For a long time now, I’ve been trying to live my life by two simple rules. The first is as long as people aren’t hurting each other, let them do what it takes to be happy. Gay marriage, transgender rights, your religion…whatever. As long as it doesn’t hurt someone else, why should I stop you from feeling complete?
I have 4,961 VetPrep questions to get through to pass my boards. How would I even have time to get upset that gay people are getting married?
The second rule that I’ve tried to follow is don’t be a dick.
No one wants to be like Scott.
For a while, I thought that if you followed those two rules then things would be simple. But by trying to just follow those guidelines I ended up giving myself some problems. You see, I’ve long had a complex where I’m terrified of being being a bad person and hurting others. Because I don’t want to be a bad person, I also tend to get very defensive when I feel like I’ve done something that hurt someone.
For example, my girlfriend Louise is pursuing a graduate degree in gender studies. She’ll often bring up things that society does that can degrade women or people of color. This instantly makes me feel like I’ve done something wrong or that I’ve been a bad person (even though she’s not talking about me specifically). I don’t want to break rule number two so I try to prove that she’s wrong. It’s something I’m not proud of and been working on.
That’s why I was happy with myself today when I was able to realize and easily admit that I (and much of our society) has been saying something very offensive to women for pretty much ever.
I’ve recently noticed that when people talk about an adult male, they usually say, “guy.”
As in, “This guy is headed to prom.”
Yet when people talk about an adult female, they usually use the word, “girl.”
As in, “This girl loves that sly capybara.”
I was talking to my friend today (we’ll call her Andrea) about how odd this is. Let’s break it down. There are three major ways to refer to each gender. There’s the adult man and woman. There’s the adult guy and gal. Then there’s the child boy and girl.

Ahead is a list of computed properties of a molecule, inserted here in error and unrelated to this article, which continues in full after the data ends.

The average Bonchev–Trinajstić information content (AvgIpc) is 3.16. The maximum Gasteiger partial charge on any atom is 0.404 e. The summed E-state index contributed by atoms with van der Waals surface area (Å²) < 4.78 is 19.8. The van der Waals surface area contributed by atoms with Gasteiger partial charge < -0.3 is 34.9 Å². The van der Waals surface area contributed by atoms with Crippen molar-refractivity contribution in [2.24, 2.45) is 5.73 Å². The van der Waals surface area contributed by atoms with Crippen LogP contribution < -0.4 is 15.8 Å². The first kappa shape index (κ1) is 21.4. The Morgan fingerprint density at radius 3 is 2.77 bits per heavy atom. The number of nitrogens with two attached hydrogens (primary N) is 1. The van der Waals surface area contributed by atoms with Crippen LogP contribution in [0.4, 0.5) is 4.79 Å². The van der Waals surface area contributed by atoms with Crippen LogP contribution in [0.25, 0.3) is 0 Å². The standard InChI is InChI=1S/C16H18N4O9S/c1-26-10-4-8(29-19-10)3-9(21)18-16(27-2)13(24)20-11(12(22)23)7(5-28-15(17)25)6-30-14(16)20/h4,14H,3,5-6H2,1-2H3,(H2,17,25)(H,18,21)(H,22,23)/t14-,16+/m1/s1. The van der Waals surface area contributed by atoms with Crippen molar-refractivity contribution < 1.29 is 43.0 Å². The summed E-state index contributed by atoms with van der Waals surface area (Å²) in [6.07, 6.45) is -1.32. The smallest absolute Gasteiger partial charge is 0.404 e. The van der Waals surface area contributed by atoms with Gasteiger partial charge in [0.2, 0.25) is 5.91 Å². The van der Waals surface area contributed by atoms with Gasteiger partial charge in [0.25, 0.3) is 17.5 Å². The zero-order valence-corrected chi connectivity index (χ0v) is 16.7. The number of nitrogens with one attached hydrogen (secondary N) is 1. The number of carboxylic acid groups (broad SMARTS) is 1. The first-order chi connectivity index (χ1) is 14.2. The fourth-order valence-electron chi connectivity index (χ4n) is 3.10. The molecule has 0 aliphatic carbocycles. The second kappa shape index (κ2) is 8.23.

So why do we routinely use the adult “guy” to refer to grown men but the child “girl” to refer to grown women?
It’s odd; society has always consistently treated women with respect.
Instead of getting defensive, I was able to quickly admit that this is really messed up. It’s not as outright offensive as calling someone a racial slur or anything, but it’s very prevalent and just another little thing society does that adds up to wear women down.
So like I said earlier, I feel like like Ryan from a few months ago would have gotten defensive and tried to justify this because I didn’t want to feel like a dick. I think our society in general has the same problem. We don’t want to admit that we’ve done something clearly wrong because we don’t want to feel like Scott up there.
Such as when people refuse to change the name of The Redskins; it is literally a racial slur.
So what’s the trick to admitting that we’ve done something wrong without feeling like we’re inherently a dick? I think I’ve recently figured it out and I’ve incorporated into my third rule that guides me.
We’re going to accidentally be dicks sometimes, but that doesn’t mean we are dicks.
We’re all human and we’re all going to screw up. We need to aspire to be good to each other but realize we can’t do that all the time. We also need to realize that making a mistake now and then doesn’t make us a bad person. We just need to admit when we’ve mess up, learn from it, and make up for it. If you sincerely do that, then you’re not a dick at all. You’ve actually helped yourself grow and will probably help other people realize not to do that dickish thing in the future.
Life’s all about mistakes. Everybody knows that childhood is filled with time-outs and being sent to bed early that teaches you what not to do. But turning into an adult doesn’t suddenly mean you’re going to know everything and do everything right all the time. We’re all going to keep making mistakes, keep learning, and keep growing. That’s how we improve ourselves and society. But if that’s going to work, we have to accept that we screw up sometimes. And we also have to accept that it doesn’t make us bad people. When we realize that, we can admit our mistakes, own up to them, and move on as better people.
So I’m going to call my female friends gals from now on. Not only does it seem like the right thing to do, but it sounds cooler too.